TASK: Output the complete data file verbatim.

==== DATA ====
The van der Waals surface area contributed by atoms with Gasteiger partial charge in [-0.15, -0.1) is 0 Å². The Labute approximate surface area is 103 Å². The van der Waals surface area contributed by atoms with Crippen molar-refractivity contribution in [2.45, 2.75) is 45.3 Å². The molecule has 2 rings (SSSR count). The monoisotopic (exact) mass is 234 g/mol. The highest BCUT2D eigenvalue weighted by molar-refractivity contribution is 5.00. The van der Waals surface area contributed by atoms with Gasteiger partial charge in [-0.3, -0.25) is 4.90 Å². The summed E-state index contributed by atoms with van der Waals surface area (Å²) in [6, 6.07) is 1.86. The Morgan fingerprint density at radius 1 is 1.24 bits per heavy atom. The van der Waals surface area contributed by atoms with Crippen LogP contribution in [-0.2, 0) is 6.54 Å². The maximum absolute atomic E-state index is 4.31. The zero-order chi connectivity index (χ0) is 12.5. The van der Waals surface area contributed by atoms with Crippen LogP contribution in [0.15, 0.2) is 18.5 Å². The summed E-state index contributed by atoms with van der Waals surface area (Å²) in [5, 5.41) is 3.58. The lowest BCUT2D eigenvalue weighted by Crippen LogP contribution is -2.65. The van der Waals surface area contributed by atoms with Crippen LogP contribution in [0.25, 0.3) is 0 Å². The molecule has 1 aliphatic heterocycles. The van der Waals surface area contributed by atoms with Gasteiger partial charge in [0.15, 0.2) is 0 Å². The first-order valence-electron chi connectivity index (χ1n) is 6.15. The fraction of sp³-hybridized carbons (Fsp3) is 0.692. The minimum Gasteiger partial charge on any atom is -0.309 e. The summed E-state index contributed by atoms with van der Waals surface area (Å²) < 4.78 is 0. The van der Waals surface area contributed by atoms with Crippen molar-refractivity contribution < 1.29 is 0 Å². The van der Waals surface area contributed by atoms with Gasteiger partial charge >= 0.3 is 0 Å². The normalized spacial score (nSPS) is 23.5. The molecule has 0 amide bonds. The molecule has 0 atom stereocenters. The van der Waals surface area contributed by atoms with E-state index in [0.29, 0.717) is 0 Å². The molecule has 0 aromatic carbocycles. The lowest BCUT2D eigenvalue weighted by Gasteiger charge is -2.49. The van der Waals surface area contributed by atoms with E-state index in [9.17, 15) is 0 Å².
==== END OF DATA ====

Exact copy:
The van der Waals surface area contributed by atoms with Gasteiger partial charge in [-0.15, -0.1) is 0 Å². The Labute approximate surface area is 103 Å². The van der Waals surface area contributed by atoms with Crippen molar-refractivity contribution in [2.45, 2.75) is 45.3 Å². The molecule has 2 rings (SSSR count). The monoisotopic (exact) mass is 234 g/mol. The highest BCUT2D eigenvalue weighted by molar-refractivity contribution is 5.00. The van der Waals surface area contributed by atoms with Gasteiger partial charge in [-0.3, -0.25) is 4.90 Å². The summed E-state index contributed by atoms with van der Waals surface area (Å²) in [6, 6.07) is 1.86. The Morgan fingerprint density at radius 1 is 1.24 bits per heavy atom. The van der Waals surface area contributed by atoms with Crippen LogP contribution in [-0.2, 0) is 6.54 Å². The maximum absolute atomic E-state index is 4.31. The zero-order chi connectivity index (χ0) is 12.5. The van der Waals surface area contributed by atoms with Crippen LogP contribution in [0.15, 0.2) is 18.5 Å². The summed E-state index contributed by atoms with van der Waals surface area (Å²) in [5, 5.41) is 3.58. The lowest BCUT2D eigenvalue weighted by Crippen LogP contribution is -2.65. The van der Waals surface area contributed by atoms with Crippen LogP contribution in [0.25, 0.3) is 0 Å². The molecule has 1 aliphatic heterocycles. The van der Waals surface area contributed by atoms with Gasteiger partial charge in [0.15, 0.2) is 0 Å². The first-order valence-electron chi connectivity index (χ1n) is 6.15. The fraction of sp³-hybridized carbons (Fsp3) is 0.692. The minimum Gasteiger partial charge on any atom is -0.309 e. The summed E-state index contributed by atoms with van der Waals surface area (Å²) < 4.78 is 0. The van der Waals surface area contributed by atoms with Crippen molar-refractivity contribution < 1.29 is 0 Å². The van der Waals surface area contributed by atoms with Gasteiger partial charge >= 0.3 is 0 Å². The normalized spacial score (nSPS) is 23.5. The molecule has 0 amide bonds. The molecule has 0 atom stereocenters. The van der Waals surface area contributed by atoms with E-state index in [0.29, 0.717) is 0 Å². The molecule has 0 aromatic carbocycles. The lowest BCUT2D eigenvalue weighted by Gasteiger charge is -2.49. The van der Waals surface area contributed by atoms with E-state index in [9.17, 15) is 0 Å².